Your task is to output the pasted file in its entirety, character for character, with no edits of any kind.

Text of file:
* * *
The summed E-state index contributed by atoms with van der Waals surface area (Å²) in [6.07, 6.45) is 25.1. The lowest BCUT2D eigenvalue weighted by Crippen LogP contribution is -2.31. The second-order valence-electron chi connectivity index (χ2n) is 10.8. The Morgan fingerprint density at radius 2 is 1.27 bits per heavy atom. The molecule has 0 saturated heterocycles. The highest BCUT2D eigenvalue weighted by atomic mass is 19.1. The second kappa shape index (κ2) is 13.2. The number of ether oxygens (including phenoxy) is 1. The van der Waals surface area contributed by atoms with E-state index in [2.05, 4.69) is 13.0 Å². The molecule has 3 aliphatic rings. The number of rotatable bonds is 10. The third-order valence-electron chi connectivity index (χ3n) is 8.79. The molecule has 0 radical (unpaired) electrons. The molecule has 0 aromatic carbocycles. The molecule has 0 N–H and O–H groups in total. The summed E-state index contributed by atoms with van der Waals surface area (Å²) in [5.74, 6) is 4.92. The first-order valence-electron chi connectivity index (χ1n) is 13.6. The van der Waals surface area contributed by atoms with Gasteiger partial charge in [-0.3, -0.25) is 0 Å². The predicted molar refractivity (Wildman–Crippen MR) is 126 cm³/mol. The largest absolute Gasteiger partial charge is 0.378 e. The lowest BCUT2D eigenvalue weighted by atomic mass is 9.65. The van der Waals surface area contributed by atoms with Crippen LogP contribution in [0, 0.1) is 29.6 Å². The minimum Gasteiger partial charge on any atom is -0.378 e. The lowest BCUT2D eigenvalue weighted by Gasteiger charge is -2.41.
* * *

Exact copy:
The summed E-state index contributed by atoms with van der Waals surface area (Å²) in [6.07, 6.45) is 25.1. The lowest BCUT2D eigenvalue weighted by Crippen LogP contribution is -2.31. The second-order valence-electron chi connectivity index (χ2n) is 10.8. The Morgan fingerprint density at radius 2 is 1.27 bits per heavy atom. The molecule has 0 saturated heterocycles. The highest BCUT2D eigenvalue weighted by atomic mass is 19.1. The second kappa shape index (κ2) is 13.2. The number of ether oxygens (including phenoxy) is 1. The van der Waals surface area contributed by atoms with E-state index in [2.05, 4.69) is 13.0 Å². The molecule has 3 aliphatic rings. The number of rotatable bonds is 10. The third-order valence-electron chi connectivity index (χ3n) is 8.79. The molecule has 0 radical (unpaired) electrons. The molecule has 0 aromatic carbocycles. The molecule has 0 N–H and O–H groups in total. The summed E-state index contributed by atoms with van der Waals surface area (Å²) in [5.74, 6) is 4.92. The first-order valence-electron chi connectivity index (χ1n) is 13.6. The van der Waals surface area contributed by atoms with Gasteiger partial charge in [-0.3, -0.25) is 0 Å². The predicted molar refractivity (Wildman–Crippen MR) is 126 cm³/mol. The largest absolute Gasteiger partial charge is 0.378 e. The lowest BCUT2D eigenvalue weighted by atomic mass is 9.65. The van der Waals surface area contributed by atoms with Crippen LogP contribution in [0, 0.1) is 29.6 Å². The minimum Gasteiger partial charge on any atom is -0.378 e. The lowest BCUT2D eigenvalue weighted by Gasteiger charge is -2.41.